Read time:2 minute, 36 seconds

It’s 1999: local lawyer-slash-politician Hannah and her partner, coffee shop owner Jules, want a baby. They go down the adoption route and, with the addition of toddler Beau (the eponymous Rain Beau) a couple becomes a family. 

It transpires that Beau has a rare genetic condition which may predispose him to violence, a theory that looks to be vindicated throughout the movie where, at various junctures over the next 15 years or so, Beau’s aggressive behaviour becomes all too apparent at both home and school. Interestingly, the condition – 47, XYY – has now been shown not to cause behavioural problems, raising questions about the age-old nature vs. nurture debate and, more intriguingly, whether labelling children in their early years (the naughty one, the adventurous one, the gentle one and so on) impacts ongoing behaviour. In other words, is Beau’s (mis)diagnosis a self-fulfilling prophesy?

Self-fulfilling prophesy or not, Beau has a catastrophic effect on Jules’ and Hannah’s personal and professional lives. Neither of them will quite admit to regretting the adoption and, as they become all the more consumed by managing their increasingly out of control son, you can see the joy draining out of their lives as the ravages of coping with their wayward child become etched ever more deeply on their weight-of-the-world faces.

We see nothing and hear very little of Beau, a dramatic device which allows the audience to experience the story solely through the impact he has on others. Some outstanding films have adopted the same approach: Hitchcock’s 1939 Rebecca (let us never speak of the appalling 2020 remake) and Cukor’s 1944 classic Gaslight spring to mind (both Rebecca and Alice were dead, so not quite the same thing), while we never get to see Rosemary’s baby in Rosemary’s Baby or the third man in The Third Man (don’t write in…Harry Lime is NOT the third man).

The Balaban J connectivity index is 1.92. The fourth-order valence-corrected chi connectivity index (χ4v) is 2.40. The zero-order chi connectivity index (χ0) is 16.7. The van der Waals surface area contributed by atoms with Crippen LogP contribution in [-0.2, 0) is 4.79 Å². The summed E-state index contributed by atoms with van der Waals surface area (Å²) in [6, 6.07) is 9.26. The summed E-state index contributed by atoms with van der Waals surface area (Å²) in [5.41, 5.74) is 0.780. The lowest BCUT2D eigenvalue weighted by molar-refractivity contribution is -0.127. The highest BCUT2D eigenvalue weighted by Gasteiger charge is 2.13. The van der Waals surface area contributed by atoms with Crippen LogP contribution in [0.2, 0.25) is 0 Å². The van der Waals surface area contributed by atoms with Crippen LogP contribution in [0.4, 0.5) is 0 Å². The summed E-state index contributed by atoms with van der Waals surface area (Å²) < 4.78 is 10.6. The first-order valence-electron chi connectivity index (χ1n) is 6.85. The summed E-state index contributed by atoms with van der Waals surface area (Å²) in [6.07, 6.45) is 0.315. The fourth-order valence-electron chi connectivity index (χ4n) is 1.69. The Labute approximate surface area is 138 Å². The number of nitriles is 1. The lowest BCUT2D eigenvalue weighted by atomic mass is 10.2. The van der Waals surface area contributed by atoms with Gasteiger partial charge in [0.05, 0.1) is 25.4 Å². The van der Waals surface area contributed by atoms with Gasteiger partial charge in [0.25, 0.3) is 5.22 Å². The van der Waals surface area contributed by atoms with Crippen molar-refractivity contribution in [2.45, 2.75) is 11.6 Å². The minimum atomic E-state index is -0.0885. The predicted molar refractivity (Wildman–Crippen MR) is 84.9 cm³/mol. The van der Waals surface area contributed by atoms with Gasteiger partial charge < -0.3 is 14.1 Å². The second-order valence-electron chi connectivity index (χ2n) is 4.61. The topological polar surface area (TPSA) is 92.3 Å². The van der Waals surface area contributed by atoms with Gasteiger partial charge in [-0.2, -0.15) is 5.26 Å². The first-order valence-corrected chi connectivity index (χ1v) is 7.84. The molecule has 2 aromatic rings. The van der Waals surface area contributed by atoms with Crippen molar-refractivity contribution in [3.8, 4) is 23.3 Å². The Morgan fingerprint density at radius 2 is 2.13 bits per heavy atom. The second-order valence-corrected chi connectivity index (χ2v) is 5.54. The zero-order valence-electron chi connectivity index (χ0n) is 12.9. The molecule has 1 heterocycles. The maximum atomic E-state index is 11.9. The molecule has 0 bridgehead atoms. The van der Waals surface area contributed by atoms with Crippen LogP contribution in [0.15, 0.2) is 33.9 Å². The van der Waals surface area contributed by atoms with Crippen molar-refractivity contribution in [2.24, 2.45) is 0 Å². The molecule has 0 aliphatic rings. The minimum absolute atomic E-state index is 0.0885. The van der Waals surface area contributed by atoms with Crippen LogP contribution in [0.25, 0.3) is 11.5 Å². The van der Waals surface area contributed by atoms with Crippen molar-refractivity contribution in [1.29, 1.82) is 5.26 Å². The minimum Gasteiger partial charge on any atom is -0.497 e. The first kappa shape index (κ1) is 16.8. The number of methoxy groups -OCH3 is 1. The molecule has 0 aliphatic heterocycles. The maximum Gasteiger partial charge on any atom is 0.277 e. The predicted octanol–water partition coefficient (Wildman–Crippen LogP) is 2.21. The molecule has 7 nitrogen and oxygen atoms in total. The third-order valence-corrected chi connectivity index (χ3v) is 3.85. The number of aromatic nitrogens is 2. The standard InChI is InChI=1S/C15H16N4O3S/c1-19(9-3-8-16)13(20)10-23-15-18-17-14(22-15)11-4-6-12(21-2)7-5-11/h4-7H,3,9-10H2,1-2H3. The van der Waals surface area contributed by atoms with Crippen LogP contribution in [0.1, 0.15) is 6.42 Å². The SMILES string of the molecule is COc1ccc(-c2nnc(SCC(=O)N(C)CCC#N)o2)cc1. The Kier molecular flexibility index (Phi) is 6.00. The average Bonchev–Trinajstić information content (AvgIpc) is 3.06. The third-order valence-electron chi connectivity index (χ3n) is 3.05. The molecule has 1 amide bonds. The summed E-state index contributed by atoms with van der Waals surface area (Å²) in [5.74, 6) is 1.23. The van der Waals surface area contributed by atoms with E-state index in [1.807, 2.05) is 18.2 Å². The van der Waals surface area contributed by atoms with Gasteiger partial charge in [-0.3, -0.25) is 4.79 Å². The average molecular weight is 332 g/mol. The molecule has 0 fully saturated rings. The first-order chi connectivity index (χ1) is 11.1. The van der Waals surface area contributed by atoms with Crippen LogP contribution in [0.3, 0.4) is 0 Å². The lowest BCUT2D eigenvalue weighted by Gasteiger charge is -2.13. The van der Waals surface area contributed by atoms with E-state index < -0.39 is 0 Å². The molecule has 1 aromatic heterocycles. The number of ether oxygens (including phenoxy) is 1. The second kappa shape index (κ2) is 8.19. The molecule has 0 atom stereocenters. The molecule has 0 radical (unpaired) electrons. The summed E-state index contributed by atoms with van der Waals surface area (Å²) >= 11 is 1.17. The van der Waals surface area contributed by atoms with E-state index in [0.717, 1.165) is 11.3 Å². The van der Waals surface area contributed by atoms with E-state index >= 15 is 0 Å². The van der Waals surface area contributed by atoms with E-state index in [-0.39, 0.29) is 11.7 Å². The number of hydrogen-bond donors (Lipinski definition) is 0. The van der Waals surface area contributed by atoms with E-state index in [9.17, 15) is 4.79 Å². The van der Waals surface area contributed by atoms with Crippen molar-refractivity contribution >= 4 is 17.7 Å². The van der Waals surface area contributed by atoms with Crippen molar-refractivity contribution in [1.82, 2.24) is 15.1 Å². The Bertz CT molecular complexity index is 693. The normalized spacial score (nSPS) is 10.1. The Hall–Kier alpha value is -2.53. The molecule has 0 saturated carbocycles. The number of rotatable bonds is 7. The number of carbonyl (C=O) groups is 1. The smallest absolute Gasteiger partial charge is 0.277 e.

Director Tracy Wren’s decision to follow in the footsteps of some of the greatest directors that have ever lived is brave…but it works: because Beau exists only through the perception of the other characters, our empathy with Hannah and Jules is dialled up to 11, unsullied by any emotional relationship with Beau.

Janelle Snow as Hannah and Amanda Powell as Jules are entirely believable as the put-upon parents; we’re rooting for them all the way as their lives become a never-ending, 24/7 roller-coaster of crisis management while, at the same time, thanking all that is holy that it’s them not us navigating this god-awful predicament. A-list support from Sean Young and scene-stealing curmudgeonliness from Ed Asner add depth and some serious quality.

Rain Beau’s End’s final few scenes are probably a little over-sentimental for a British audience but that’s a tiny criticism of what is, by and large, a solid, thought-provoking piece of work.

Rain Beau’s End is available worldwide on Lesflicks VOD from 8 March.

About the author

Rob Harkavy

Leave a Reply

Your email address will not be published. Required fields are marked *


Latest articles